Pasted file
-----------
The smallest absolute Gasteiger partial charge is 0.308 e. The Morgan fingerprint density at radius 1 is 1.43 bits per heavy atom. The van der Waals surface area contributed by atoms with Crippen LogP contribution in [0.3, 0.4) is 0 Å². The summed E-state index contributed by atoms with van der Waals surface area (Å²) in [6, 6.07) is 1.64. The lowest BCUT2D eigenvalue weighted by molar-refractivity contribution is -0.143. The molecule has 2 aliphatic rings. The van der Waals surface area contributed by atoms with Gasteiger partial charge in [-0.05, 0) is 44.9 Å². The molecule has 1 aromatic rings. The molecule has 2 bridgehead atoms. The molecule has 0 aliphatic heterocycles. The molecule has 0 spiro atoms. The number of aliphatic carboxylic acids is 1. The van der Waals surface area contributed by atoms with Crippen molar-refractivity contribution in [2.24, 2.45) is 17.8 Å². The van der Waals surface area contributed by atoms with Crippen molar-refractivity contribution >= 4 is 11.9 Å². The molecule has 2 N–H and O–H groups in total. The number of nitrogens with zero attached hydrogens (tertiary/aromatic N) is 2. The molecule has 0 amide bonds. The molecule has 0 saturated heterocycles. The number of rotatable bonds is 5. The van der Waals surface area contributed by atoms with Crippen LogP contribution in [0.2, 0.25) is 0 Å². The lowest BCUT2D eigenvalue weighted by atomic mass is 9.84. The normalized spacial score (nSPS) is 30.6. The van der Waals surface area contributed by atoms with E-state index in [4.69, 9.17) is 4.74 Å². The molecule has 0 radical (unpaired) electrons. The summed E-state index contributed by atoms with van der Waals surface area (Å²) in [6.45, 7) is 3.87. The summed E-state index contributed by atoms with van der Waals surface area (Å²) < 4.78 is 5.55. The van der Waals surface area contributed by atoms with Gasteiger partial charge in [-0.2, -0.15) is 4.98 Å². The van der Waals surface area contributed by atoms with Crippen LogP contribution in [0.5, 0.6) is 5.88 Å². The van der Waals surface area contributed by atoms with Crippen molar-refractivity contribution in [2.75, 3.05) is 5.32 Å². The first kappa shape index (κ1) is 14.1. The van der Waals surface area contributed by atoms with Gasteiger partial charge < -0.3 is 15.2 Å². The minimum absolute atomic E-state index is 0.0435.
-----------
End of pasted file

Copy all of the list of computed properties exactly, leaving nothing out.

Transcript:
The smallest absolute Gasteiger partial charge is 0.308 e. The Morgan fingerprint density at radius 1 is 1.43 bits per heavy atom. The van der Waals surface area contributed by atoms with Crippen LogP contribution in [0.3, 0.4) is 0 Å². The summed E-state index contributed by atoms with van der Waals surface area (Å²) in [6, 6.07) is 1.64. The lowest BCUT2D eigenvalue weighted by molar-refractivity contribution is -0.143. The molecule has 2 aliphatic rings. The van der Waals surface area contributed by atoms with Gasteiger partial charge in [-0.05, 0) is 44.9 Å². The molecule has 1 aromatic rings. The molecule has 2 bridgehead atoms. The molecule has 0 aliphatic heterocycles. The molecule has 0 spiro atoms. The number of aliphatic carboxylic acids is 1. The van der Waals surface area contributed by atoms with Crippen molar-refractivity contribution in [2.24, 2.45) is 17.8 Å². The van der Waals surface area contributed by atoms with Crippen molar-refractivity contribution >= 4 is 11.9 Å². The molecule has 2 N–H and O–H groups in total. The number of nitrogens with zero attached hydrogens (tertiary/aromatic N) is 2. The molecule has 0 amide bonds. The molecule has 0 saturated heterocycles. The number of rotatable bonds is 5. The van der Waals surface area contributed by atoms with Crippen LogP contribution in [0.2, 0.25) is 0 Å². The lowest BCUT2D eigenvalue weighted by atomic mass is 9.84. The normalized spacial score (nSPS) is 30.6. The van der Waals surface area contributed by atoms with E-state index in [4.69, 9.17) is 4.74 Å². The molecule has 0 radical (unpaired) electrons. The summed E-state index contributed by atoms with van der Waals surface area (Å²) in [6.45, 7) is 3.87. The summed E-state index contributed by atoms with van der Waals surface area (Å²) < 4.78 is 5.55. The van der Waals surface area contributed by atoms with Gasteiger partial charge in [-0.2, -0.15) is 4.98 Å². The van der Waals surface area contributed by atoms with Crippen LogP contribution in [0.5, 0.6) is 5.88 Å². The van der Waals surface area contributed by atoms with Crippen molar-refractivity contribution in [2.75, 3.05) is 5.32 Å². The first kappa shape index (κ1) is 14.1. The van der Waals surface area contributed by atoms with Gasteiger partial charge < -0.3 is 15.2 Å². The minimum absolute atomic E-state index is 0.0435.